Andy Martino, SNY.tv | Twitter |
St. Petersburg, Fla. -- The script when you use an opener, as the Yankees did on Wednesday and will likely do at least once in the division series, is supposed to flow like this: The opener blazes through a dominant one or two innings, then a starting pitcher -- the "bulk guy"
These innovations, pioneered by the brilliant Tampa Bay Rays last season and since imitated by other clubs, have helped teams maximize their pitchers' strengths and steal wins from what would have been back-of-the-rotation slogs. The opener is a fascinating hack of the game, and will only become more widespread.
But what happens when the strategy goes sideways, as it did for the Yanks and Jonathan Loaisiga on Wednesday?
To be clear, Loaisiga was a placeholder for Chad Green, who would have gotten the assignment had he not pitched the night before. It is Green who we should expect to see opening in
But the way this game unfolded was a reminder that the strategy can bring complications that make the rest of the game more difficult. While Loaisiga labored and allowed two runs, a perfectly ready Happ stood in the bullpen and watched.
What do you do when your opener doesn't have it? There isn't a set plan. As one analytics-savvy executive
That's exactly right. Boone later said that had Loaisiga continued to struggle, he would have gotten a reliever up in a hurry. There was no way he was going to bring Happ into the middle of an inning, and he might have watched the inning get away while another guy warmed up.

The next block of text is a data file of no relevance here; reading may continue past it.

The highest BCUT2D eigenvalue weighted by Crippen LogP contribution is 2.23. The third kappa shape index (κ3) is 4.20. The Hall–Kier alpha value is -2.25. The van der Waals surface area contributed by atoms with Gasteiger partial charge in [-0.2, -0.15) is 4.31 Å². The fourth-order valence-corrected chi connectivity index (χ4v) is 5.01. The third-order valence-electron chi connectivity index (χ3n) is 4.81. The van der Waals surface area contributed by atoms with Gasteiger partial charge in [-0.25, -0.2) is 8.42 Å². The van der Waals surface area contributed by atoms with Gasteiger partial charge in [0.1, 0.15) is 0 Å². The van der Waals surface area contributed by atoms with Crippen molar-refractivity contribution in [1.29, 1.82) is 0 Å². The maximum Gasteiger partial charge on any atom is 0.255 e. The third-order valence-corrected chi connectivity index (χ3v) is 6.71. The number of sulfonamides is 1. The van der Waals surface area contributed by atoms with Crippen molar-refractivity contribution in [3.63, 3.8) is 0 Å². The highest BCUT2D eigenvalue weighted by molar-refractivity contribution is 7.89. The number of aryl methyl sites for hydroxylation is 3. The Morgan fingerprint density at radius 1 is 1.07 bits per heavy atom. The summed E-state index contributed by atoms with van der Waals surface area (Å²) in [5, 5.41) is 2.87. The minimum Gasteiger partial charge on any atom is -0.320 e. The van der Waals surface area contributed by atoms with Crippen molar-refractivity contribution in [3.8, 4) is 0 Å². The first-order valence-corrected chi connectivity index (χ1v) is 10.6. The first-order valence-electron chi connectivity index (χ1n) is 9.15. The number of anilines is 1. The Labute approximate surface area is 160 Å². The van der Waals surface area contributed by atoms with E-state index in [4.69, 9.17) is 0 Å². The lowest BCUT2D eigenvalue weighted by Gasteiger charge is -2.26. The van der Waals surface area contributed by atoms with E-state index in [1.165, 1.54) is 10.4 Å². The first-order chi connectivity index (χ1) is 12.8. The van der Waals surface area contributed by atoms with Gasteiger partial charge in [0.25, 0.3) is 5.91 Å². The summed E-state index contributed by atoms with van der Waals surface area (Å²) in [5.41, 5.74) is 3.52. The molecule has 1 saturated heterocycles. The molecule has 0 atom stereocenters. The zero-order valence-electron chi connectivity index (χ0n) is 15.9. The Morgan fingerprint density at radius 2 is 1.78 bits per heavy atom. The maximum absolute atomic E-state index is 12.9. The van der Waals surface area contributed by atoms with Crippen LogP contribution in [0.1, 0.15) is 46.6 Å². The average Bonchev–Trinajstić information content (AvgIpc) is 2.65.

Green is a safer bet to avoid trouble. His fastball, elite in both velocity and the spin rate, is an effective weapon against both righties and lefties at the top of any lineup.
He has a 3.43 ERA in 14 appearances as an opener this year, but that number is skewed by the night that proved he's not immune to an opening stinker: August 15, when he allowed five runs in a third of an inning against Cleveland.
That night, Boone was forced to get Loaisiga -- then the bulk guy
Last year's win in the Wild Card game was another example. Oakland decided to use reliever Liam Hendriks as an opener -- a decision that was, according to sources, controversial in the A's clubhouse.
The players who viewed the move suspiciously saw their fears realized when Hendricks allowed two runs in the first. By the sixth, Fernando Rodney -- hardly the team's best reliever -- was in a position to allow two crucial runs without recording an out. Relief ace Blake Treinen had to rush in to clean it up, and he struggled, too.
In summary, the ineffective opener threw off the entire game, and the A's season ended.
On Wednesday, the Yankees' results weren't nearly as disastrous. Happ showed some early rust, perhaps a consequence of entering a game at an unfamiliar juncture, but did exactly what a bulk guy needs to do, allowing just one run in four innings. His job was to get the ball to a late-inning reliever in the sixth, which he did by passing it off to Tommy Kahnle.
The Yankees gained confidence in Happ's ability to perform in this role, as they did with CC Sabathia in short relief the night before. The opener is probably a better play in the postseason for them than using a fourth starter -- but it's not a move without risks of its own.